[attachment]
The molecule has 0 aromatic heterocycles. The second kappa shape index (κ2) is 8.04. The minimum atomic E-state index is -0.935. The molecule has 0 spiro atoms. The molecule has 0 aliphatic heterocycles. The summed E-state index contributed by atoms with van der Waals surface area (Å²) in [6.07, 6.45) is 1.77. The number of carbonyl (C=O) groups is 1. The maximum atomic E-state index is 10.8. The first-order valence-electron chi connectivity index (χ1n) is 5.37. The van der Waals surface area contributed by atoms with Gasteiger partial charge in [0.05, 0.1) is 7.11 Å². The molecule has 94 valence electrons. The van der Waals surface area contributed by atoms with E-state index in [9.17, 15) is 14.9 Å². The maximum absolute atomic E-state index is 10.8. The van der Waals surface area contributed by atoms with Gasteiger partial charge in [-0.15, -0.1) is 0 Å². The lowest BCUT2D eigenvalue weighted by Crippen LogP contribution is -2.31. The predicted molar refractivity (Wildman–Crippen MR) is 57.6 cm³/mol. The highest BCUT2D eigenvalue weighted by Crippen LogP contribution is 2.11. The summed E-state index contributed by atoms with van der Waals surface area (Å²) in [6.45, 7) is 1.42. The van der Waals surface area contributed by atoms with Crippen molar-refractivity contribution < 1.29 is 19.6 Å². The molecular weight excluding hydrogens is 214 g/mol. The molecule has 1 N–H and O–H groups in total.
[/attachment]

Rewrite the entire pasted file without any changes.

The molecule has 0 aromatic heterocycles. The second kappa shape index (κ2) is 8.04. The minimum atomic E-state index is -0.935. The molecule has 0 spiro atoms. The molecule has 0 aliphatic heterocycles. The summed E-state index contributed by atoms with van der Waals surface area (Å²) in [6.07, 6.45) is 1.77. The number of carbonyl (C=O) groups is 1. The maximum atomic E-state index is 10.8. The first-order valence-electron chi connectivity index (χ1n) is 5.37. The van der Waals surface area contributed by atoms with Gasteiger partial charge in [0.05, 0.1) is 7.11 Å². The molecule has 94 valence electrons. The van der Waals surface area contributed by atoms with E-state index in [9.17, 15) is 14.9 Å². The maximum absolute atomic E-state index is 10.8. The van der Waals surface area contributed by atoms with Gasteiger partial charge in [-0.15, -0.1) is 0 Å². The lowest BCUT2D eigenvalue weighted by Crippen LogP contribution is -2.31. The predicted molar refractivity (Wildman–Crippen MR) is 57.6 cm³/mol. The highest BCUT2D eigenvalue weighted by Crippen LogP contribution is 2.11. The summed E-state index contributed by atoms with van der Waals surface area (Å²) in [6.45, 7) is 1.42. The van der Waals surface area contributed by atoms with Crippen molar-refractivity contribution < 1.29 is 19.6 Å². The molecular weight excluding hydrogens is 214 g/mol. The molecule has 1 N–H and O–H groups in total.